- - Monday, December 12, 2011

Stage Whispers

Charlotte Gainsbourg



You can take the girl out of the art house, but you can’t take the art house out of the girl.

Hip, intellectual and often obtuse, Charlotte Gainsbourg’s music has always reflected her film career. Both are created with a narrow audience in mind, and they bend the popular tricks of the trade - in this case, the electronic Euro-pop that has influenced everyone from Robyn to Lady Gaga - to create something only slightly resemblant of the mainstream. In Miss Gainsbourg’s hands, a pop song becomes an arty mix of melody and atmosphere.

Last year, “IRM” established Miss Gainsbourg as a genuine musician, not another actress looking to kill time between shoots. “Stage Whisper” literally picks up where that critically acclaimed album left off, packaging a handful of unreleased recordings from the “IRM” sessions with several live performances. It’s essentially a reprise, an opportunity for Miss Gainsbourg to continue basking in the “IRM” afterglow, but the material is strong enough to warrant this sort of stopgap recording.

The studio tracks are produced by Beck, who frames Miss Gainsbourg’s cooly detached vocals like a movie director. He makes her the obvious star, keeping her melodies at the forefront of every shot, but he pays just as must attention to the background, filling the empty space with snatches of twinkling keyboard, harp and electronic percussion. “White Telephone” swoons with a lush orchestral arrangement, and “Terrible Angles” pulses like a dance anthem, its nightclub-worthy tempo driven forward by a futuristic synthesizer.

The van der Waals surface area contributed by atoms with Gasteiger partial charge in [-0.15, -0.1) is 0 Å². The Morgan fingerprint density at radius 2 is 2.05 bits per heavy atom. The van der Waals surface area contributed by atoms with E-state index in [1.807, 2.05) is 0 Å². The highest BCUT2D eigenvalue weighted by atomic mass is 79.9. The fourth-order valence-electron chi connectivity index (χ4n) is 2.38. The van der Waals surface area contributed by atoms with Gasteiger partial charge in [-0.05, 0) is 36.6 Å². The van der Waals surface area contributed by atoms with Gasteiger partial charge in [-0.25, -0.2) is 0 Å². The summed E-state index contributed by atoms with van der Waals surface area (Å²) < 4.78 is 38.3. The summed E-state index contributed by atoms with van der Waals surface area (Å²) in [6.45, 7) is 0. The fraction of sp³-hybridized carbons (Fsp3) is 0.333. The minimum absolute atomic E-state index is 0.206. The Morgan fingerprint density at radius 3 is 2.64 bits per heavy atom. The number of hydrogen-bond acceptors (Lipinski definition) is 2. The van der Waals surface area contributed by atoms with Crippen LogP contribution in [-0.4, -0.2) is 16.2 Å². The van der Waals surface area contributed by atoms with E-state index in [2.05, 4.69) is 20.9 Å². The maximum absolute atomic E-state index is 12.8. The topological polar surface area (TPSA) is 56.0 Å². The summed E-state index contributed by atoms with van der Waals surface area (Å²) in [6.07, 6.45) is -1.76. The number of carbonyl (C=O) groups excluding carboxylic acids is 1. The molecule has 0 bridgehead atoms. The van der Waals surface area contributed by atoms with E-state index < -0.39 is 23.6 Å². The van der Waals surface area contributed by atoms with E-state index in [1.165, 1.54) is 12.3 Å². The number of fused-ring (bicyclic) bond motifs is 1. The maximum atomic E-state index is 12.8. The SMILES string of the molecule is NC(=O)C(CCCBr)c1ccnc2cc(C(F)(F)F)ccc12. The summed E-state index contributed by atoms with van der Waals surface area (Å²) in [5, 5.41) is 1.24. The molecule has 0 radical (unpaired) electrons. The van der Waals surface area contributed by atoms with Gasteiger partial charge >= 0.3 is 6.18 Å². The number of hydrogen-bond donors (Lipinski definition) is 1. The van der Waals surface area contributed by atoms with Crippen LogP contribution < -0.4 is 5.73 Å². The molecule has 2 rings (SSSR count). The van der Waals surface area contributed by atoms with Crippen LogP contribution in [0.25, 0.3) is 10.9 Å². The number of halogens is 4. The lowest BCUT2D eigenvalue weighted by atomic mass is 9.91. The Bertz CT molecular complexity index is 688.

“Stage Whisper” dedicates more time to Miss Gainsbourg’s live show, which is documented on the double-album’s second disc. She performs songs from “IRM” and “5:55,” relying on a backup band to bulk up some of her sparser material with rock ‘n’ roll energy. The title track from “IRM” is given an energetic makeover, but several of the songs - including a demure, whispery version of Bob Dylan’s “Just Like A Woman” that never quite leaves the ground - sound better in their original versions.

Miss Gainsbourg has been recording music since 1984, when she sang along with her father, Serge Gainsbourg, on the controversial duet “Lemon Incest.” Now, nearly three decades later, she’s free of her dad’s shadow and luminous in her own right, thanks to a danceable pop sound that peaked on “IRM” and plateaus here.

Back to Love

Anthony Hamilton



With a voice that falls somewhere between the old-school croon of 1970s soul artists and the hip swagger of modern R&B singers, Anthony Hamilton has sailed beneath the mainstream for 10 years, surfacing with the occasional hit single but rarely gathering the sort of acclaim he deserves.

“Back to Love” is the North Carolinian’s ultimate bid for stardom. The music is the same as it’s always been, with a handful of upbeat, funky songs bumping shoulders with the gospel-tinged slow jams that have always been Mr. Hamilton’s bread and butter. The polished-up production and sharp hooks are new additions, though, as is the presence of co-producer Babyface, who brings his usual hit-making prowess to tracks like “Woo” and “Pray for Me.” Like Southern humidity, the ballads are thick and slow-moving, and Mr. Hamilton cuts his way through each of them with a honeyed voice.

Mr. Hamilton saves his best performances for the faster tunes. He shines on “Mad,” a slinky Southern gem laced with stomp-clamp percussion and bluesy harmonica, and sings alongside Keri Hilson on “Never Let Go,” a pop duet that might be the most commercial thing he’s ever done.

Mr. Hamilton will always skew closer to Teddy Pendergrass than, say, Usher, but “Back to Love” bridges the gap between his vintage influences and 21st century contemporaries. This is retro-soul music for the modern age, performed by a 40-year-old who, despite being twice as old as some of today’s leading artists, sounds hipper than ever before.

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